Boeing whistleblower warns 787 Dreamliner could fail due to assembly shortcuts

An EVA Air Boeing 787-9 Dreamliner jetliner (B-17881) lands at sunset, Vancouver International Airport, Richmond, B.C., on Sunday, Sept. 18, 2022. Bayne Stanley/The Canadian Press

Boeing is once again in the spotlight as a whistleblower comes forward with allegations that the plane-maker cut corners in the production of the 787 Dreamliner and 777 jet, shortening the lifespan of these long-haul planes and putting them at risk of a “catastrophic failure.”

Engineer Sam Salehpour claims that Boeing took shortcuts while building the 787 and 777 jets to save money and reduce bottlenecks during the assembly process. He believes the unsafe practices he witnessed have impacted the structural integrity of more than 1,000 Dreamliners and 400 777s.

Salehpour filed a formal whistleblower complaint to the Federal Aviation Administration (FAA) in January, around the time Boeing came under intense public scrutiny when a door plug blew off a Boeing 737 Max 9 plane mid-air during an Alaska Airlines flight. Salehpour went public with his concerns during a Tuesday news conference.

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Boeing has been plagued with safety and quality issues. What does it mean for the plane-maker’s reputation?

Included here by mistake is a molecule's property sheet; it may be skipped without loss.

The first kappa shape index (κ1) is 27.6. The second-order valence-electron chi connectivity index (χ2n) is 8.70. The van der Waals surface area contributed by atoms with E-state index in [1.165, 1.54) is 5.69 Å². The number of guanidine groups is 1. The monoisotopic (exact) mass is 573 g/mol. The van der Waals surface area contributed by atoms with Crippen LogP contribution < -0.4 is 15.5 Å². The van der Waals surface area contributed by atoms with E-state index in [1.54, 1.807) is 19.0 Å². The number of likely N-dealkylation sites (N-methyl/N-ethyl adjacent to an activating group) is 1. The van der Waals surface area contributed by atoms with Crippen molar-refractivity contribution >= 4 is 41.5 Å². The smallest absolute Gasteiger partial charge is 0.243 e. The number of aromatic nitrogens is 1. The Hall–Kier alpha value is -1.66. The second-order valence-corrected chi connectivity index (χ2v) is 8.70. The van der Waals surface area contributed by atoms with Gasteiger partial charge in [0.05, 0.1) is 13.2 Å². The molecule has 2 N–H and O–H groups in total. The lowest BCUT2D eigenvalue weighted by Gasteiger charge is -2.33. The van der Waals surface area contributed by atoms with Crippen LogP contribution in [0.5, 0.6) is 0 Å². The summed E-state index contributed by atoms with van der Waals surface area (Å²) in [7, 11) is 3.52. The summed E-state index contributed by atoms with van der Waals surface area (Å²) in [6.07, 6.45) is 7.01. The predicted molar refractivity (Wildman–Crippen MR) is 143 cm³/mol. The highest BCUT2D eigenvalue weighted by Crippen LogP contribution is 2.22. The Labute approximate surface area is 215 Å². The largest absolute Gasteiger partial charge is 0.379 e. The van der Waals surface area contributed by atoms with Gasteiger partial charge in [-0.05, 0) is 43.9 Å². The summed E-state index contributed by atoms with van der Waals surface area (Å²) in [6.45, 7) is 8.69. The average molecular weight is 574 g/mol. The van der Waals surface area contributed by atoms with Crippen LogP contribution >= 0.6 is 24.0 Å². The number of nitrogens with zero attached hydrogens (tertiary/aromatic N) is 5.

“I love my work at Boeing and the opportunities that I have been given,” Salehpour said, according to the Seattle Times. “I’m doing this not because I want Boeing to fail, but because I want it to succeed and prevent crashes from happening.”

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The FAA confirmed to Global News that it is investigating Salehpour’s claims.

“Voluntary reporting without fear of reprisal is a critical component in aviation safety.  We strongly encourage everyone in the aviation industry to share information. We thoroughly investigate all reports,” the agency wrote in an email.

Boeing said it was fully confident in the 787 Dreamliner, adding that the claims “are inaccurate and do not represent the comprehensive work Boeing has done to ensure the quality and long-term safety of the aircraft.”

The company is also “fully confident in the safety and durability of the 777 family.”

The allegations

Salehpour, who has worked at Boeing since 2007 as a quality engineer, told reporters that sections of the main body, or fuselage, of the 787 Dreamliner are not fastened together properly and that little gaps exist where the parts are joined. Under the stress of repeated flying, the fuselage could break apart mid-air, he warned.

He noticed these issues in 2021, during a time when Boeing was already being scrutinized by the FAA.

Boeing was forced to halt deliveries of new Dreamliners from 2021 to 2022 after an issue with the joining of fuselage sections was discovered. By late 2022, the FAA had approved Boeing’s fix for the problem and allowed deliveries of 787s to resume.

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But Salehpour claims that Boeing’s solution hid the problem rather than fix it.

Click to play video: '‘Lack of awareness’ of safety guidelines at Boeing: FAA report'
‘Lack of awareness’ of safety guidelines at Boeing: FAA report